This leads to the embarrassing incident involving Kotaku. With the release of the Sorceress gameplay trailer, Kotaku writer Jason Schreier posted it with a short article titled “Game Developers Really Need To Stop Letting Teenage Boys Design Their Characters” The exact text of the article reads “As you can see, the sorceress was designed by a 14-year-old boy. Perhaps game development studios should stop hiring teenagers? At least they’re cheap, I guess.”

Upon hearing this, George Kamitani responded on Facebook with a post reading “It seems that Mr. Jason Schreier of Kotaku is pleased also with neither sorceress nor amazon. The art of the direction which he likes was prepared.” alongside a picture of three muscular bearded men giving each other noogies.


Suddenly the thing exploded. People were shocked and aghast that George Kamitani would kinda sorta make a gay joke and thus engage in “Casual Homophobia”.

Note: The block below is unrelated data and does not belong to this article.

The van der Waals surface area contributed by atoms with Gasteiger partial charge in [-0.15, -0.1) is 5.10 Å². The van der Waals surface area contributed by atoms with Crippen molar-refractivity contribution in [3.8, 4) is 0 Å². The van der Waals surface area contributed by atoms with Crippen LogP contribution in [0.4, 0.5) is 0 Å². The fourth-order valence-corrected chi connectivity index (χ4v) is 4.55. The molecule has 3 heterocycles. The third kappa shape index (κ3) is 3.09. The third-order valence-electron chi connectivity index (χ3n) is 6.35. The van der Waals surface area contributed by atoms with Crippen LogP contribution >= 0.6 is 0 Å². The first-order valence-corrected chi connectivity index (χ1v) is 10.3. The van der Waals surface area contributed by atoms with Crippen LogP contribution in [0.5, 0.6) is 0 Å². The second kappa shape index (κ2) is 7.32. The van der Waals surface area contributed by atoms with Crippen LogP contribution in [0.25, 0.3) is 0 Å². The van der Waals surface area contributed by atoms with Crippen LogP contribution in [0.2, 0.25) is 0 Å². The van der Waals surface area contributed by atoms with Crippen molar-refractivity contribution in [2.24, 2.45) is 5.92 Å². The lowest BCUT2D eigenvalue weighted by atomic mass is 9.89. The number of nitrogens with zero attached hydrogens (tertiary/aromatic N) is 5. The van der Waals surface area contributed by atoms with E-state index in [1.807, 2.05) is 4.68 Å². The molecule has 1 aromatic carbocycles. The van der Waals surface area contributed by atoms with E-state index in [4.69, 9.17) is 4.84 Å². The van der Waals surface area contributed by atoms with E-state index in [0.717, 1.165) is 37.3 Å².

Meanwhile, Jason Schrier posted another article titled “The Real Problem With That Controversial, Sexy Video Game Sorceress” the article takes back the 14-year-old boy crack but then proceeds to try and take a “serious” stance with phrases like “For now, I’d like to elaborate on my criticism, because this subject deserves more thought and consideration than a few snarky lines below a trailer.” and “I’m not saying this particular piece of art should not exist, but I have no qualms about saying I think it can hurt this game and gaming as a whole.” with Jason trying to take the high ground and leave Kamitani with egg on his face, dragging his name through the mud.